Fusion energy calorimeter for the tokamak fusion test reactor Page: 6 of 7
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the resistance measurement is automated,
then the time response for the calorimeter system
is essentially toe time for the thermopile to come
into equilibrium with the working meciun, or a
period of several seconds. Thus it would not be
:psssle to monitor changes in the fusion energy
production during a single pulse in TFTR, even
for Mode I oeration. In any event, transient
noise caused Oy gama radiation night prevent
useful temperature measurements antil immediately
after the power sulse.
Neutronics results such as chose illustrated
in Fig. 3 indicate that the depth of the working
medium should be at least 60 co to absorb more
than 95 of the incident neutrons and also the
gannes that are both incident and produced in the
moderator. The moderator legion should be enclose:
.n a thin material that has a low affinity for
neutrons o moderate to high energy and that also
has a low tnernal conductivity.
The moderator must be surrounded by thermal
insulation (see Fig. 2, to prevent temperature
changes in the liquid due to variations in ambient
temperature, and to minimize heat loss from the
moderator so that the full value of 8T on the cen-
tral axis will be measured. The thermal insulation
can be a solid such as Johns-Manville Mill-K.
Another approach is to enclose the absorbing medium
in a controlled-temperature bath of oil or other
fluid that would maintain the container wall at a
constant temperature. (In this case, the container
wall should have high conductivity.) This tech-
nique would be especially applicable to the case
of a working medium with a boiling point below
room temper ture lsee Table 1).
There are two asocts st the calorimeter cal
'li -he response of the device to a given ab-
so'ed energy. For this calibration, heating el-
ements would be placed at a number of positions in
-he working medium, to simulate the expected nuc-
lear energydeosition profile. The response of
tee measurement system would be determined for a
known amount of energy dissipated in these heating
f2; The relation of the incident neutron and
gamma energy to tne total fusion neutron produc-
?ton. As a check dn the conclusions of the neut-
ronics analyses discussed in earlier sections,
the device could be caliorated against a known
neutron source by integrat'ing the neutron intensity
and ;pec-rum, and ganna-ray atensity at the cal-
orimeter front face, when a deuterium beam bon-
barts a tritiated target inside the torus (as is
planned for calibration of the TFTR nestrnn det-
ectors). An integration period of at least sev-
eral hours would be required 'or this calibration.
Advantages of the Neutron Calorimeter
' The detection equipment is simple and robust.
No pneumatic transport tubes are necessary to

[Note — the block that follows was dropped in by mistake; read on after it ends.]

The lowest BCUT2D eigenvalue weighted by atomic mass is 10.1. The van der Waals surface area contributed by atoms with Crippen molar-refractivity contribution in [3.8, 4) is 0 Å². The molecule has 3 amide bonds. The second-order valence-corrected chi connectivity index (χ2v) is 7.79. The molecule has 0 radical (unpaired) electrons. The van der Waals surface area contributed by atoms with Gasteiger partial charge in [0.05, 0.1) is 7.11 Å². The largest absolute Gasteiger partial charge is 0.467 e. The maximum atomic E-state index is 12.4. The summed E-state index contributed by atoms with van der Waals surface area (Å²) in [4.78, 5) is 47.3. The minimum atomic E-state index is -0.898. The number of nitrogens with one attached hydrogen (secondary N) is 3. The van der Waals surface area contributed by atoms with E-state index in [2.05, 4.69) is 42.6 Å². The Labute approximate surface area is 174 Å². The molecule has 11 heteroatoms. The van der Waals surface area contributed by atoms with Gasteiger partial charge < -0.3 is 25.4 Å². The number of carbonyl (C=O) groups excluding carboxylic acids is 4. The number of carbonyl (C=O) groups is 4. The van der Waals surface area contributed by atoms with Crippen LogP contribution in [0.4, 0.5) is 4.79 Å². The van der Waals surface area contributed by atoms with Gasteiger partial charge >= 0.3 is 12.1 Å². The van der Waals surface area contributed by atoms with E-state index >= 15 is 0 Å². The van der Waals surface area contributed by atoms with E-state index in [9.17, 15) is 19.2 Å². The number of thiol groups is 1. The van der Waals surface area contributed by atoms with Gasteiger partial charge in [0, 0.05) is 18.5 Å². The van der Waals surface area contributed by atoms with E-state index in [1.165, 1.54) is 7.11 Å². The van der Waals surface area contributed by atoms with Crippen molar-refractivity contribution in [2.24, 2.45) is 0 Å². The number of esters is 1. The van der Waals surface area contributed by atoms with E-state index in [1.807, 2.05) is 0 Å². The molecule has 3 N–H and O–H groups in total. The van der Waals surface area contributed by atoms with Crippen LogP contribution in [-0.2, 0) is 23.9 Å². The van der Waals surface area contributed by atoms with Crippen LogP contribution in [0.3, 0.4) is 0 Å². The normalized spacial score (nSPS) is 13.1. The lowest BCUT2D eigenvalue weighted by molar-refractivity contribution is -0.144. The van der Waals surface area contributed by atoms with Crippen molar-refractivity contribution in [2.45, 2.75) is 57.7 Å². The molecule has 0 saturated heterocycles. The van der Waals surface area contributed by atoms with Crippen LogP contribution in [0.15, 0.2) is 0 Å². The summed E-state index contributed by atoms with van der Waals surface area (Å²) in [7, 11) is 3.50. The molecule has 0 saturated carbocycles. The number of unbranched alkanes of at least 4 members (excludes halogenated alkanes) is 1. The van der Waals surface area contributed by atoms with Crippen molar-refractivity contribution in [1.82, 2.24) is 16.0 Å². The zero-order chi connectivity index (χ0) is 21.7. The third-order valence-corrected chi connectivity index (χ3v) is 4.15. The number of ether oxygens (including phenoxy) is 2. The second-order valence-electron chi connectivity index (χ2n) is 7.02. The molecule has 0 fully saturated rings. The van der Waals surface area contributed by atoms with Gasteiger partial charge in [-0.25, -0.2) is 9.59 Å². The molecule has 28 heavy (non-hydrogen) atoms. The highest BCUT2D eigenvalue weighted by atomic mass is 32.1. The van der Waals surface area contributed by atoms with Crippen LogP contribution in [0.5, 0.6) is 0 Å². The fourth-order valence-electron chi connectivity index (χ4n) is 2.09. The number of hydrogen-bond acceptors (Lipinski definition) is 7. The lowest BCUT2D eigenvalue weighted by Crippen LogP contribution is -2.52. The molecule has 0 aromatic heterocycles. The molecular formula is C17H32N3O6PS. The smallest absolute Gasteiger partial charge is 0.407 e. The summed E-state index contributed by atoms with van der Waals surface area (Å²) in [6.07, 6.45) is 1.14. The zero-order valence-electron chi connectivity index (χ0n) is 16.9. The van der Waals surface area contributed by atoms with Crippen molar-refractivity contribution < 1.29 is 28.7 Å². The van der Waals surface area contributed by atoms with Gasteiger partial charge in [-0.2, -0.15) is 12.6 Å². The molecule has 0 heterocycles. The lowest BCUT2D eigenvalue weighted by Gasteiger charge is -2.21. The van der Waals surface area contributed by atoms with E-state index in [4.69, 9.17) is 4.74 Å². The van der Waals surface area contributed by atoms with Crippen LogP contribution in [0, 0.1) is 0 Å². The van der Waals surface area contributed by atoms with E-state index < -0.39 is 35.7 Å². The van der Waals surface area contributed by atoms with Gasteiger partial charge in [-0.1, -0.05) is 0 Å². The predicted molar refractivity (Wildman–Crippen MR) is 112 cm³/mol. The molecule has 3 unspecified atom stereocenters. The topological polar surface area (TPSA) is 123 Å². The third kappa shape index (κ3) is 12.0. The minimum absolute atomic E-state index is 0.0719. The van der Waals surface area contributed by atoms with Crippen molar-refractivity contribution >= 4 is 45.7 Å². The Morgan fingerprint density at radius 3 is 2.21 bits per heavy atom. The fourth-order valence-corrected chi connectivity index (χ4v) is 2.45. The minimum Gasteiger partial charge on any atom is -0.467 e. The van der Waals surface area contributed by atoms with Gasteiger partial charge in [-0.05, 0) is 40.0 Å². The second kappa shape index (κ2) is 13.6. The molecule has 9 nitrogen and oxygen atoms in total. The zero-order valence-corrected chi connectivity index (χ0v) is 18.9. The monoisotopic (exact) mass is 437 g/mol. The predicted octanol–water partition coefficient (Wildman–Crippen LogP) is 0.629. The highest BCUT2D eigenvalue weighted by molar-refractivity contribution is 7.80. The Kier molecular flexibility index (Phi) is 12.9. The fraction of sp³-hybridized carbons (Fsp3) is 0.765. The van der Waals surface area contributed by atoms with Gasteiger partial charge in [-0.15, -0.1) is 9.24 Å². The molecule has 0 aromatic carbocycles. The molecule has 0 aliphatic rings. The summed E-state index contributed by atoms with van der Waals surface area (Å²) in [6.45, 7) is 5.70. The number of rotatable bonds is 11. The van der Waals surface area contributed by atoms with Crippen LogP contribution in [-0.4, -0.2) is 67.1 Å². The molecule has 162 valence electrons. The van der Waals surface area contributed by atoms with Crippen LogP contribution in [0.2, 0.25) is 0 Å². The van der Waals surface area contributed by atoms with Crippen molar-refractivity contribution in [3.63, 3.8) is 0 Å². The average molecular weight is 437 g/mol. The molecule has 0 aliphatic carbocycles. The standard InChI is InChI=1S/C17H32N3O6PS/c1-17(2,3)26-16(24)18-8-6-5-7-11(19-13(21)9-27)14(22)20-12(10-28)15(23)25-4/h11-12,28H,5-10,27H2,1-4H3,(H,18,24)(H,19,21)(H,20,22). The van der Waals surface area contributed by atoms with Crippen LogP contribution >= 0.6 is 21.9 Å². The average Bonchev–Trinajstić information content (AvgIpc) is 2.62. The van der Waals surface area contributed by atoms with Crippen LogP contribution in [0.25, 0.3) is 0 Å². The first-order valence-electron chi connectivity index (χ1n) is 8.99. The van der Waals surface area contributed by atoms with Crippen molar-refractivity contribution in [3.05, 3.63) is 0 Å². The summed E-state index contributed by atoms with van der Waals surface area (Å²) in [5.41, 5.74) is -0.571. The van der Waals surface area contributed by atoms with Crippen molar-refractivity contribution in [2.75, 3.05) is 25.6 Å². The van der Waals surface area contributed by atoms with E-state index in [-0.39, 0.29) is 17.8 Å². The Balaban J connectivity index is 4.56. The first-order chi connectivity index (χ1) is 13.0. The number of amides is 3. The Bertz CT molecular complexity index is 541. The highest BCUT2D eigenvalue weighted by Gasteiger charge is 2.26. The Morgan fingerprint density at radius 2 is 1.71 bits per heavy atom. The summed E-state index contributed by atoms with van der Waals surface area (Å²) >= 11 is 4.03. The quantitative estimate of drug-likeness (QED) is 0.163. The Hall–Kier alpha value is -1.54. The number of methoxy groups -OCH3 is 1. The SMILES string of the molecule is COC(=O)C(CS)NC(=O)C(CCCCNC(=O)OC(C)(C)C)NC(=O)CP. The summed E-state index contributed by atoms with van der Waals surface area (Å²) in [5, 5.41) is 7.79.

get pulse-by-oulse measurements.
(2) The measurement equipment is simple. Long
decay times allow easy collection and storage
(3) The detector response is limited and cannot
(4) The system is insensitive to tack-scattered
low-enerqy aeutrons which usay enter thec cal-
(5) The method is capable of providing a direct
measurement of fusion power Production, rather
d than oy inference from flyx and socctral
(6) The method will become increasingly aporcoriate
as experimental fusion reactors produce arger
neutron yields oer pulse.
Disadvantages of the Neutron Calorimeter
(1) Th lower limit to useful detection is bout
ll fusion neutrons per cm2.
(2) Considerable space is required to accommodate
the bulk moderator needed to prevent fast neut-
rons and gammas from entering the central region
of the calorimeter from the sides.
(3) Time resolution is poor - of the order of l to
Application to Long-Pulse Test Reactors
The demonstration of the ability to correlate
the power deposition in an isolated "blanket mod-
ule" to the total fusion power Production, as Well
as the testing of the ability of neutronict codes
to predict the measured Dower deposition profiles,
will provide valuable information for the design
of experimental power modules for next-gerrration
tokamak test reactors. In toroidal geometry,
reflected neutrons may have a significant effect
on the power deposition in an isolated module.
The ability of neutronics codes to describe toe
correct neutron field can be tested only ir the
TFTR, in the 1980s.
In the ErF/INTOR type of test reactor, tne
0-0 neutron flux is expected to be of the order of
4x1011 n/cm2/s. Then a 100-s pulse would produce
a temperature increase of about 1C in a calorim-
eter of the type discussed here, and slaw variations
in power output during the pulse could be followed.
Hence a neutron calorimeter could find valuable
application in the shakedown phases receding 3-
oporation, an well as for monitoring the neutron
power generated during the more intense 3-' noer-
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Jassby, D.L. & Imel, G.R. Fusion energy calorimeter for the tokamak fusion test reactor, report, April 1, 1981; New Jersey. (https://digital.library.unt.edu/ark:/67531/metadc1211995/m1/6/: accessed April 20, 2019), University of North Texas Libraries, Digital Library, https://digital.library.unt.edu; crediting UNT Libraries Government Documents Department.